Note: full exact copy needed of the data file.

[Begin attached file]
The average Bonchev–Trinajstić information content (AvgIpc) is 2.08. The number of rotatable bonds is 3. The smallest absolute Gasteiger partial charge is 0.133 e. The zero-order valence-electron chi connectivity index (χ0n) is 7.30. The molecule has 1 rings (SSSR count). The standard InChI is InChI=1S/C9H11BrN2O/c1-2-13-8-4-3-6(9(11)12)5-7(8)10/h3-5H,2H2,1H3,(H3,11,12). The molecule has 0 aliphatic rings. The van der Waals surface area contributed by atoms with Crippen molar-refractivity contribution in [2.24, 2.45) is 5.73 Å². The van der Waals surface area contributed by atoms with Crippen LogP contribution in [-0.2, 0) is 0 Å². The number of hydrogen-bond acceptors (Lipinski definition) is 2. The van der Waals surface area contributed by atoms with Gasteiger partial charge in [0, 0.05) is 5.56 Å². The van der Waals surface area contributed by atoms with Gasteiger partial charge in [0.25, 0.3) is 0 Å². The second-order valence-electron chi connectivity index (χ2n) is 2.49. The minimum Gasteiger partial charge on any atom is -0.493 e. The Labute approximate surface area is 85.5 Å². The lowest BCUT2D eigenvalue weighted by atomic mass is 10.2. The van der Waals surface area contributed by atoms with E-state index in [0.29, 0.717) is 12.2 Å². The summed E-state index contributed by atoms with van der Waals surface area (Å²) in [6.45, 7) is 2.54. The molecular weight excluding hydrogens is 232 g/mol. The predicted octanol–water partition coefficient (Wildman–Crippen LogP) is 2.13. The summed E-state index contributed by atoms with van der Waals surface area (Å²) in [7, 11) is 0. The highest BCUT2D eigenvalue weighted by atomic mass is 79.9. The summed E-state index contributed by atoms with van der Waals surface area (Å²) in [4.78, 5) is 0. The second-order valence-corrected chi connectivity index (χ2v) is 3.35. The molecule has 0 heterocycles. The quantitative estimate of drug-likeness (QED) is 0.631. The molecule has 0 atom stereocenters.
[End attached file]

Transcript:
The average Bonchev–Trinajstić information content (AvgIpc) is 2.08. The number of rotatable bonds is 3. The smallest absolute Gasteiger partial charge is 0.133 e. The zero-order valence-electron chi connectivity index (χ0n) is 7.30. The molecule has 1 rings (SSSR count). The standard InChI is InChI=1S/C9H11BrN2O/c1-2-13-8-4-3-6(9(11)12)5-7(8)10/h3-5H,2H2,1H3,(H3,11,12). The molecule has 0 aliphatic rings. The van der Waals surface area contributed by atoms with Crippen molar-refractivity contribution in [2.24, 2.45) is 5.73 Å². The van der Waals surface area contributed by atoms with Crippen LogP contribution in [-0.2, 0) is 0 Å². The number of hydrogen-bond acceptors (Lipinski definition) is 2. The van der Waals surface area contributed by atoms with Gasteiger partial charge in [0, 0.05) is 5.56 Å². The van der Waals surface area contributed by atoms with Gasteiger partial charge in [0.25, 0.3) is 0 Å². The second-order valence-electron chi connectivity index (χ2n) is 2.49. The minimum Gasteiger partial charge on any atom is -0.493 e. The Labute approximate surface area is 85.5 Å². The lowest BCUT2D eigenvalue weighted by atomic mass is 10.2. The van der Waals surface area contributed by atoms with E-state index in [0.29, 0.717) is 12.2 Å². The summed E-state index contributed by atoms with van der Waals surface area (Å²) in [6.45, 7) is 2.54. The molecular weight excluding hydrogens is 232 g/mol. The predicted octanol–water partition coefficient (Wildman–Crippen LogP) is 2.13. The summed E-state index contributed by atoms with van der Waals surface area (Å²) in [7, 11) is 0. The highest BCUT2D eigenvalue weighted by atomic mass is 79.9. The summed E-state index contributed by atoms with van der Waals surface area (Å²) in [4.78, 5) is 0. The second-order valence-corrected chi connectivity index (χ2v) is 3.35. The molecule has 0 heterocycles. The quantitative estimate of drug-likeness (QED) is 0.631. The molecule has 0 atom stereocenters.